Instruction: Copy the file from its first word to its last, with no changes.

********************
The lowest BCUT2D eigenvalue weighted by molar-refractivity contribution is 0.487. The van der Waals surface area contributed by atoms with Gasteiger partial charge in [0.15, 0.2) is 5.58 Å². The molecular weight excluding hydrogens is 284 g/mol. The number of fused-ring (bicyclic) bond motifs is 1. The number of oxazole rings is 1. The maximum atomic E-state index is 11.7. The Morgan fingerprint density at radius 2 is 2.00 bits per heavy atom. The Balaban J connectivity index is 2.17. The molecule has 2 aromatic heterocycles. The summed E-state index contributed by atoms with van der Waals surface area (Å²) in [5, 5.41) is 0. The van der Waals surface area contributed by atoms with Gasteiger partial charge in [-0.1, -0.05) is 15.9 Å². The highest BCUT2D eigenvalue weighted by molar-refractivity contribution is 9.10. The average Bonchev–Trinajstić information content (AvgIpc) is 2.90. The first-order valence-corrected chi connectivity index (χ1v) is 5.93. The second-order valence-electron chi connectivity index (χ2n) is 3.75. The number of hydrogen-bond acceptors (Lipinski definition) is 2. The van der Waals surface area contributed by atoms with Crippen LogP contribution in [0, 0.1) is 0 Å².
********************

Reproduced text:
The lowest BCUT2D eigenvalue weighted by molar-refractivity contribution is 0.487. The van der Waals surface area contributed by atoms with Gasteiger partial charge in [0.15, 0.2) is 5.58 Å². The molecular weight excluding hydrogens is 284 g/mol. The number of fused-ring (bicyclic) bond motifs is 1. The number of oxazole rings is 1. The maximum atomic E-state index is 11.7. The Morgan fingerprint density at radius 2 is 2.00 bits per heavy atom. The Balaban J connectivity index is 2.17. The molecule has 2 aromatic heterocycles. The summed E-state index contributed by atoms with van der Waals surface area (Å²) in [5, 5.41) is 0. The van der Waals surface area contributed by atoms with Gasteiger partial charge in [-0.1, -0.05) is 15.9 Å². The highest BCUT2D eigenvalue weighted by molar-refractivity contribution is 9.10. The average Bonchev–Trinajstić information content (AvgIpc) is 2.90. The first-order valence-corrected chi connectivity index (χ1v) is 5.93. The second-order valence-electron chi connectivity index (χ2n) is 3.75. The number of hydrogen-bond acceptors (Lipinski definition) is 2. The van der Waals surface area contributed by atoms with Crippen LogP contribution in [0, 0.1) is 0 Å².